But for Penn Mean, 29, RAP is the only lifeline being extended to him. They call him Seattle, after his hometown in the US, where his mother, grandmother and 8-year-old son still live. “I got no family at all [in Cambodia],” he said. “I’m by myself.”

Penn Mean describes his grasp of Khmer as “not that good,” though he is now married to a Cambodian woman who tries to teach him. Through RAP, he landed a job at Hotel InterContinental, he said, but quit after a week of cleaning toilets. Now, he works as a receptionist at RAP, and said, Herod “is like a father to me. He helped me out a lot.”

Now, Mean Penn has another young son, and says things are looking up. “I’m happy they deported me,” he said, “because if I was back in the States, I’d still be on parole and stuff. I’d still be in and out of jail. But they deported me, and it’s a whole new life for me over here.”

Still, he said, there is a social stigma attached to deportation, and it threatens his status in the community, “Where I stay at, they know that I’m from the States. They keep asking me, ‘When you going back?’ I don’t want to tell them that I’m deported. They’ll think, ‘This guy’s bad—he got deported.”

For Boomer, entirely assimilating into society is not a possibility, he said. “I could never be adjusted to Cambodia. Adapted, yes, I’m adapting pretty fast, but adjusted, no. The society won’t let me adjust. I can’t just be a normal Cambodian. They always want to look at me as Cambodian-American…. When they see us, they always have to add that word into it.”

Though he says he feels Cambodian, he adds that, to him, “the culture is hella weird.” He grew up in a gang culture, looking up to his two older brothers, members of a West Coast US gang called Asian Boys. One of his brothers is now serving out a life prison sentence. The do-rags, tattoos, baggy pants and basketball shoes that were hip back home, here would mark him as trouble; he saves them for nights out, wearing less ostentatious clothes to work.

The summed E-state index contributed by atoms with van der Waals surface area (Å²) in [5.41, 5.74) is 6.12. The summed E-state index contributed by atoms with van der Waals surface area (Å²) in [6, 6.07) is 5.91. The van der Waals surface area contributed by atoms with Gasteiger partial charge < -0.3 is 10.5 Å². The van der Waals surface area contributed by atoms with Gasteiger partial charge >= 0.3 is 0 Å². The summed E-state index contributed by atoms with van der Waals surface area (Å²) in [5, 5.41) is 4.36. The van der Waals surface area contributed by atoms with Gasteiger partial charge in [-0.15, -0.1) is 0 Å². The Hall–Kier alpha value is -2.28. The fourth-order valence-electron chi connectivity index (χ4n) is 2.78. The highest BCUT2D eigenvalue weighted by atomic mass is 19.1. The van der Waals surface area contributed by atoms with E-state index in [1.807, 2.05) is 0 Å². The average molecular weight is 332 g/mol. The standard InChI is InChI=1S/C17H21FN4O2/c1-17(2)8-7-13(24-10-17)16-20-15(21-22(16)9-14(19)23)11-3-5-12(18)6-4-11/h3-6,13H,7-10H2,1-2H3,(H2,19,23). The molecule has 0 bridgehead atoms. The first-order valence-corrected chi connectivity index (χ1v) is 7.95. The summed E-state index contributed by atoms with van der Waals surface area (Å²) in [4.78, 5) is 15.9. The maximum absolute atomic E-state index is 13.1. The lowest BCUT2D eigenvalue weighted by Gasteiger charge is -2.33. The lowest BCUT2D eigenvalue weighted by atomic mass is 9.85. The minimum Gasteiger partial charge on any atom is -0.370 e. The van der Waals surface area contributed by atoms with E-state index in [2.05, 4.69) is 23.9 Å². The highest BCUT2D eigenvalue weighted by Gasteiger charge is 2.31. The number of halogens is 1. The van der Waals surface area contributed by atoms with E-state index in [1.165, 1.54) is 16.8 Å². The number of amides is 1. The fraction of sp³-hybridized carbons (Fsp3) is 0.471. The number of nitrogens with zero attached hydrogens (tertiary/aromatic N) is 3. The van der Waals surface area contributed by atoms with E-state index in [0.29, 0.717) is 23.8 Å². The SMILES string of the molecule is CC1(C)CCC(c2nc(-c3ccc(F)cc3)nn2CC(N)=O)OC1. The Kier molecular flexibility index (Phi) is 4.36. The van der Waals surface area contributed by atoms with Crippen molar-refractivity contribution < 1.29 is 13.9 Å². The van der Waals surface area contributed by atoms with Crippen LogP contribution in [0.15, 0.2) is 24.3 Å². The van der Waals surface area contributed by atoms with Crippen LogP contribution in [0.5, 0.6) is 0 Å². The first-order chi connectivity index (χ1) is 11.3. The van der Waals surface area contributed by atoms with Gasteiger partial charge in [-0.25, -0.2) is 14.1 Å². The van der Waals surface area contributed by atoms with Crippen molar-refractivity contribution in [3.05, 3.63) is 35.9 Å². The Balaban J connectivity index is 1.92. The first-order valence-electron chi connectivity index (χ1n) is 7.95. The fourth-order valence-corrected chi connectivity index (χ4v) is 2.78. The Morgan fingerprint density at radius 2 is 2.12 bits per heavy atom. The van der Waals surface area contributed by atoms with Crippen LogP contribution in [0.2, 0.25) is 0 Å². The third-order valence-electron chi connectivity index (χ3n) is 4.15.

But though he is married and is building a new community of friends, family and colleagues, he says he can’t turn his back on what he left behind. “I can’t stay away from the returnees; I need to be in that community, I need to be in the same culture as somebody,” he said, adding that there are certain bars, such as Sweet Home on Street 51, and even a neighborhood, where returnees congregate on weekends, dressed in their best hip-hop gear.

Otherwise, he said, “I miss the culture, I miss the lifestyle, I miss hanging out, I miss giving the proper handshake. I miss the culture…. On work days, you just want to think about work. Once I’m over here, I’m on another level. Once I’m over there [with the returnees] I’m back in the States.”